The advent of novel robot-assisted composite manufacturing techniques has enabled steering of fibre paths in the plane of the lamina, leading to the emergence of the so-called variable angle tow (VAT) composite laminates. These laminates, with spatially varying fibre angle orientations, provide the designer with the ability to tailor the point-wise stiffness properties of VAT composites with substantially more efficient structural performance over conventional straight fibre laminates. As the application of fibre-steered composite laminates has reached an unprecedented scale in both academia and industry in recent years, a reflection upon the state-of-the-art advancements in the modelling, design, and analysis of these advanced structures becomes vital for successfully shaping the future landscape. Motivated by the gap and shortcomings in the available review works, in the present paper, we first summarize and discuss underlying fibre placement technologies including tailored fibre placement (TFP), continuous tow shearing (CTS), and automated fibre placement (AFP). Afterwards, mathematical models of reference fibre path in fibre-steering technology will be reviewed, followed by a detailed discussion on the manufacturing limitations and constraints of the AFP process. Then, design considerations in constructing a ply with multiple courses are elaborated, and key techniques to fill the entire layer with several courses are reviewed. This review is then followed by an introduction to the continuity and smoothness of fibre paths. Furthermore, a description on the material and geometric uncertainties is elaborated. Last but not least, the plate and shell laminate theories, which serve as the fundamental core of the modelling and design of VAT composite structures, are discussed.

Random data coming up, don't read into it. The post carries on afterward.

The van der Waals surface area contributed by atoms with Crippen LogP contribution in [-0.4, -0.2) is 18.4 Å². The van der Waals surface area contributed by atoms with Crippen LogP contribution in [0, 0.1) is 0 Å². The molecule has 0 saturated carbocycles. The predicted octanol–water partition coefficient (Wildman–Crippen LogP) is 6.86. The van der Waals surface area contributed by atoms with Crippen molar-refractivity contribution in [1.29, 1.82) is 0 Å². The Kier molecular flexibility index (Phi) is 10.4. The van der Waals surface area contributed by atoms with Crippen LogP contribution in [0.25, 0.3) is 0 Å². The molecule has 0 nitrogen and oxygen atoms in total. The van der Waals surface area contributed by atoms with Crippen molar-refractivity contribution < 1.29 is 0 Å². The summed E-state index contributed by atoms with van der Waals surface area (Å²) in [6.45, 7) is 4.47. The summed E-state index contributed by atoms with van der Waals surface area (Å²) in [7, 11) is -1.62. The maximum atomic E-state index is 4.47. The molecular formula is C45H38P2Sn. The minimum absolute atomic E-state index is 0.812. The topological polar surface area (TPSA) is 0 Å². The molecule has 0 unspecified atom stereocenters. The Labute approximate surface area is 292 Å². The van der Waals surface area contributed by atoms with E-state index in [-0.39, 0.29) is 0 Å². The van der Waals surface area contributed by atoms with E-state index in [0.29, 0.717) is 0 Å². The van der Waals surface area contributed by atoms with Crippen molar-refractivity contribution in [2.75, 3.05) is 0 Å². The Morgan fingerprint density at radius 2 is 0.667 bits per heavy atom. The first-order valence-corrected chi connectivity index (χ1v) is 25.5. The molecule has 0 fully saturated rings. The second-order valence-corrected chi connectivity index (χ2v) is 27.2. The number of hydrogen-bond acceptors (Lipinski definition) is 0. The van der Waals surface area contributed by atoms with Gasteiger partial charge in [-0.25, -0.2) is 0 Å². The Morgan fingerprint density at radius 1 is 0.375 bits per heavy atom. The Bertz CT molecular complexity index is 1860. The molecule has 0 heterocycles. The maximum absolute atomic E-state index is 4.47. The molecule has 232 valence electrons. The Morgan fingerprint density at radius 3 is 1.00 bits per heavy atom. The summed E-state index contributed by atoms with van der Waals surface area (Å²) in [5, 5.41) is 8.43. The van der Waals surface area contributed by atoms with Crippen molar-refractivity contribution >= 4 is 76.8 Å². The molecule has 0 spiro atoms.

|Journal||Computer Methods in Applied Mechanics and Engineering|
|Publication status||Published - 1 Jun 2021|
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